An important role for neuromodulation in regulating synaptic plasticity was reported for different types of synaptic plasticity and was observed in different brain regions. In this respect, a large body of evidence stresses the important role of ACh, DA, intracellular cAMP elevation and BDNF signaling, respectively, in gating, facilitating or even mediating signaling events leading to synaptic plasticity (see e.g., cAMP: Otmakhova et al., 2000; DA/cAMP: Navakkode et al., 2010; Sheynikhovich et al., 2013; Otani et al., 2015; ACh: Nakauchi and Sumikawa, 2012; BDNF: Sivakumaran et al., 2009; Schjetnan and Escobar, 2012; Schildt et al., 2013, compare Figure 2). These same neuromodulators were also reported to be essential for establishing STDP (see e.g., ACh: Couey et al., 2007; Goriounova and Mansvelder, 2012; NA/ACh: Seol et al., 2007; DA: Pawlak and Kerr, 2008; Zhang et al., 2009; Edelmann and Lessmann, 2011, 2013; Cassenaer and Laurent, 2012; Yang and Dani, 2014; endocannabinoids (eCB): Cui et al., 2015, 2016; BDNF: Edelmann et al., 2015; Monoamines: He et al., 2015; compare Figure 1).
Figure 2. Signaling cascades involved in t-LTP induce by different STDP paradigms at distinct chemical synapses. Specific STDP protocols activate different signaling and expression mechanisms in pre- and postsynaptic parts of the synapse to induce specific types of synaptic plasticity. (A) Putative dopaminergic (DA) signaling mechanisms underlying t-LTP induced either with a canonical 1:1 paradigm or with a burst paradigm at low repeat number. Pre-, post- and extrasynaptic mechanisms might be involved. (B) BDNF/TrkB signaling involved in STDP induced by burst protocols. t-LTP induction with a 1:4 protocol recruits autocrine postsynaptic mechanisms by BDNF and TrkB signaling. (C) NA, ACh or endocannabinoid (eCB) signaling can contribute by pre- and postsynaptic mechanisms similar to DA, in regulating the efficacy of t-LTP at distinct and/or overlapping ultrastructural synapses. Lower panel: description of symbols.
For hippocampal STDP, we recently described two distinguishable forms of t-LTP that depend on the availability of different neuromodulators/neuromediators. The canonical STDP paradigm induced by 1:1 pairing at SC-CA1 synapses (1:1, 70–100 repeats, 0.5 Hz) is dependent on DA signaling via D1 receptor activation (Edelmann and Lessmann, 2011), while the 1:4 protocol (1:4, 25–30 repeats, 0.5 Hz) recruits postsynaptic BDNF and postsynaptic TrkB receptor activation, respectively, to allow successful induction/expression of t-LTP (Edelmann et al., 2015). Notably, the endogenous DA that is involved in neuromodulation is not released from the pre- or postsynaptic structures that undergo the recorded potentiation. Rather, it is likely released from axon terminals of dopaminergic neurons projecting somewhere nearby the potentiated synapses (Figure 1). In contrast, BDNF is released from the same subset of glutamatergic synapses that are subjected to potentiation during t-LTP and it is released directly in response to AP firing from the postsynaptic site. This is the reason why DA, NA, ACh and related transmitters are considered as pure neuromodulators, while in contrast BDNF is considered as a mediator of synaptic plasticity (see above) albeit additional neuromodulation at neighboring synapses/neurons is possible.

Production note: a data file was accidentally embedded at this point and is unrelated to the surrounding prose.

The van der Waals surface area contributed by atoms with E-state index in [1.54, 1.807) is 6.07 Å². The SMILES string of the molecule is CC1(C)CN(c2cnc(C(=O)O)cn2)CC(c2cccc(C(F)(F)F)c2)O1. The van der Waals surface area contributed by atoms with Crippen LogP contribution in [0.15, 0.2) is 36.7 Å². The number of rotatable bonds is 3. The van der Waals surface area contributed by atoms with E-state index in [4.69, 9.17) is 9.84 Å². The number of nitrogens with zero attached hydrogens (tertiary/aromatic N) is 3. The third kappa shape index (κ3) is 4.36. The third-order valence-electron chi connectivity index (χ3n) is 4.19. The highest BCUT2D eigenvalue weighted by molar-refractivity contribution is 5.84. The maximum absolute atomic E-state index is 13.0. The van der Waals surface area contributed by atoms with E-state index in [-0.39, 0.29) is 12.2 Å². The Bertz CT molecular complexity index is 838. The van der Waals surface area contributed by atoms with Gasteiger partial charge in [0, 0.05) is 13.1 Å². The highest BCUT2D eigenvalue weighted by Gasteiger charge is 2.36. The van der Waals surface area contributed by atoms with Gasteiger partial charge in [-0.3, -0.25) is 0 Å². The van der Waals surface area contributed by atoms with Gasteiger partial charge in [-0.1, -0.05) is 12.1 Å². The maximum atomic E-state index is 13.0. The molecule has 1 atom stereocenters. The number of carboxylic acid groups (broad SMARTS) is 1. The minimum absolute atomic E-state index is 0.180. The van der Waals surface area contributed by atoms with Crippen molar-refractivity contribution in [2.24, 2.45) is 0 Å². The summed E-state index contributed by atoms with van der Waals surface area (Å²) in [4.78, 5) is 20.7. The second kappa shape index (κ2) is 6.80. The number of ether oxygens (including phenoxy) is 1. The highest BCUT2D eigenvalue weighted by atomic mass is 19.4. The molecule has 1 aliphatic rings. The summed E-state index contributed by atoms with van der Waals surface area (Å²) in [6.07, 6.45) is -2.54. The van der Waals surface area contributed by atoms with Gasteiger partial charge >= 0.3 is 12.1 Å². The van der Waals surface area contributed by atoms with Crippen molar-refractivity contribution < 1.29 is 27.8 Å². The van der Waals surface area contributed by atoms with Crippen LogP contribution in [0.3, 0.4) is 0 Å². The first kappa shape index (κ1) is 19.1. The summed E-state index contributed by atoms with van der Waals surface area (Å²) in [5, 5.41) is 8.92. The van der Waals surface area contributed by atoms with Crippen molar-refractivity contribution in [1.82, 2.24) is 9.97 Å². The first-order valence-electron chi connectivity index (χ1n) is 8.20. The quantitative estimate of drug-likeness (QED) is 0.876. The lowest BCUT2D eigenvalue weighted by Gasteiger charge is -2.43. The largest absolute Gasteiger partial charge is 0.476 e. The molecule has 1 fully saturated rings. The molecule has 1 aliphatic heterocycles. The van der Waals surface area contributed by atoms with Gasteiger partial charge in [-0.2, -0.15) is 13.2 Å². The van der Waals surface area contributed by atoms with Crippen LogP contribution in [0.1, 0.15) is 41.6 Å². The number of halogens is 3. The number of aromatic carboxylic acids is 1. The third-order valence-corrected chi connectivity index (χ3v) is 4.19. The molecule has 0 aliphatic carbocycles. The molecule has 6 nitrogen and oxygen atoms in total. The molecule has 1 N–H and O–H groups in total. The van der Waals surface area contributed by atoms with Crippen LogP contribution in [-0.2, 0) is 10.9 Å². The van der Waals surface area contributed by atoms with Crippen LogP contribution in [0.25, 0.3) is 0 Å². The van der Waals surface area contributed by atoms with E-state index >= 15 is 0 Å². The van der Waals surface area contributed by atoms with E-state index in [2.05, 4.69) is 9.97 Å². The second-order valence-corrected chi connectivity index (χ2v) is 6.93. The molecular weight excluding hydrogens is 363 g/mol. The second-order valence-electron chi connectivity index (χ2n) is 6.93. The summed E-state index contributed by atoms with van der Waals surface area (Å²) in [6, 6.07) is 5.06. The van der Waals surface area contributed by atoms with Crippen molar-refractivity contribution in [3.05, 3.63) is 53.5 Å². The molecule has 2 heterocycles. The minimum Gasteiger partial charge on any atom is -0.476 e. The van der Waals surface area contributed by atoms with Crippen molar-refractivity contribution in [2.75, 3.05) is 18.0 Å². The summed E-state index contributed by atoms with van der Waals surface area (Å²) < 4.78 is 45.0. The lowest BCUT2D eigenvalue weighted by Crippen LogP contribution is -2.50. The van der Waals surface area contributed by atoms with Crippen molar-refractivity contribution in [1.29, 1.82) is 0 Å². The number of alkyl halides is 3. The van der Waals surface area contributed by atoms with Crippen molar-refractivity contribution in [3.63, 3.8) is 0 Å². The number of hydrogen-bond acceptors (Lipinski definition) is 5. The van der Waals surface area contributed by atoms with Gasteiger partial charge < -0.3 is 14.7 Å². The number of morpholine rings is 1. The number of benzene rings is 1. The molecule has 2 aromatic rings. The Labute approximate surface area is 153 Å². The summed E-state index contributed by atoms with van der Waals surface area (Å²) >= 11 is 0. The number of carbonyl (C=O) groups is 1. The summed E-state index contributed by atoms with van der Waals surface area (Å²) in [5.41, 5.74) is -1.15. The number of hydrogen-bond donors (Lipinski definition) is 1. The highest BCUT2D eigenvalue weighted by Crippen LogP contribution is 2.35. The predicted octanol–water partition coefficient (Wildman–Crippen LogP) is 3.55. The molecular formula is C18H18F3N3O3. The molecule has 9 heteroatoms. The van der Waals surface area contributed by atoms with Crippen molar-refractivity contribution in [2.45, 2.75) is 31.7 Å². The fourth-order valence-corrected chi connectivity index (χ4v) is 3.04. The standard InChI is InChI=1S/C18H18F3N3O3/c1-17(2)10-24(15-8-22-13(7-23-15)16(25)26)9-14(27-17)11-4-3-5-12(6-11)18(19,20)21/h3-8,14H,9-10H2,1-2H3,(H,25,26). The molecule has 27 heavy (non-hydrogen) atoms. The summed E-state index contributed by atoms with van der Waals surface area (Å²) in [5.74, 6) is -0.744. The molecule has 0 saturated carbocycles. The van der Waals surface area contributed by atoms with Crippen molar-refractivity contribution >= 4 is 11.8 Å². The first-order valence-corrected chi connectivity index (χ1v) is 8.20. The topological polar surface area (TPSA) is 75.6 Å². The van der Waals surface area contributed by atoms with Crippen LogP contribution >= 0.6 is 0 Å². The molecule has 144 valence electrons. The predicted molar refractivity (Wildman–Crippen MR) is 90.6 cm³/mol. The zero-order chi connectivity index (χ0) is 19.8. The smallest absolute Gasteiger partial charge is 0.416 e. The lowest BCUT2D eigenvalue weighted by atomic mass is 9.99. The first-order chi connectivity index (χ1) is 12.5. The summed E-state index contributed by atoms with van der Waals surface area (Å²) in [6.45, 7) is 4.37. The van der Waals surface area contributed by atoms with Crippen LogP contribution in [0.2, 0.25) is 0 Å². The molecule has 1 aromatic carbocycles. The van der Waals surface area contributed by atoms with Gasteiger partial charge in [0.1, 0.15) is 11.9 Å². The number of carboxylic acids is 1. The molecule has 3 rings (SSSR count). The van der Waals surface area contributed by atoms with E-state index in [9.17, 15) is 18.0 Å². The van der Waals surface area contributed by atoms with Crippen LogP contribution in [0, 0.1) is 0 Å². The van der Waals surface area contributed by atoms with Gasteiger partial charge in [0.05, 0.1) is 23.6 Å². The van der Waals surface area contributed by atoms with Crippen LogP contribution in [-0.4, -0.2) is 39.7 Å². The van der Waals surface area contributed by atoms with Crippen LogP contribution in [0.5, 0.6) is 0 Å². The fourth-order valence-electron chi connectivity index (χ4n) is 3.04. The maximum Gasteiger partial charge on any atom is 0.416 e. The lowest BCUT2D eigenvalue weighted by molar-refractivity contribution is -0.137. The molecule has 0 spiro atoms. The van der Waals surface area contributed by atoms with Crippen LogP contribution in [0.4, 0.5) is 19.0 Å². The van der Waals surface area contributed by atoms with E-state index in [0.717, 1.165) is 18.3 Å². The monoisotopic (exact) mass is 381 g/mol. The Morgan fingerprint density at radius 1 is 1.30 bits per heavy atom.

Interestingly, both types of t-LTP (1:1 = DA-regulated; 1:4 = BDNF-mediated) can be induced independently and subsequently at a given subset of SC-CA1 synapses (Figure 3, for methods see Edelmann et al., 2015). Whether the released DA gives rise to altered BDNF secretion or whether secreted BDNF facilitates DA release, thereby allowing direct crosstalk between these two neuromodulatory systems remains to be investigated (compare Li et al., 2011; Navakkode et al., 2012). Nevertheless, the 1:1/DA t-LTP remains unaffected if BDNF signaling is inhibited and—vice versa—the 1:4/BDNF t-LTP remains unaltered if DA signaling is blocked (see Edelmann and Lessmann, 2011; Edelmann et al., 2015). Interestingly, variations in repeat numbers or STDP stimulation pattern employed to induce t-LTP can alter the requirements for DA and/or BDNF neuromodulation and can also change the independence of the two distinct types of t-LTP at SC-CA1 synapses. In this respect, we observed that STDP induced by a 1:1 paradigm with only 30 repeats at 0.5 Hz occludes t-LTP induced by the 1:4 protocol with 35 repeats, pointing to a loss of independent synaptic potentiation by a change just in the repeat number of the 1:1 STDP protocol (0.5 Hz; Edelmann et al., unpublished data, Figure 3).
Figure 3. Distinct types of t-LTP can either occlude one another or can be non-occluding at SC-CA1 synapses. (A) Depending on STDP induction paradigm, non-occluding t-LTP types can be induced subsequently in the same CA1 pyramidal neuron by a canonical 1:1 paradigm (70 repeats, at 0.5 Hz) and subsequent burst 1:4 stimulation (35 repeats, at 0.5 Hz). (B) However, small changes in the number of pairings for the 1:1 protocol (30 instead of 70 repeats, at 0.5 Hz) lead to occluding t-LTP types. Pairing frequency and stimulus pattern remained unchanged in the different approaches to induce non-occluding and occluding types of t-LTP. Original traces represent representative EPSP traces during different phases of the experiments (see numbers). Panel (A) is modified from Edelmann et al. (2015). Panel (B) unpublished own observations. For overall experimental design, see Edelmann et al. (2015).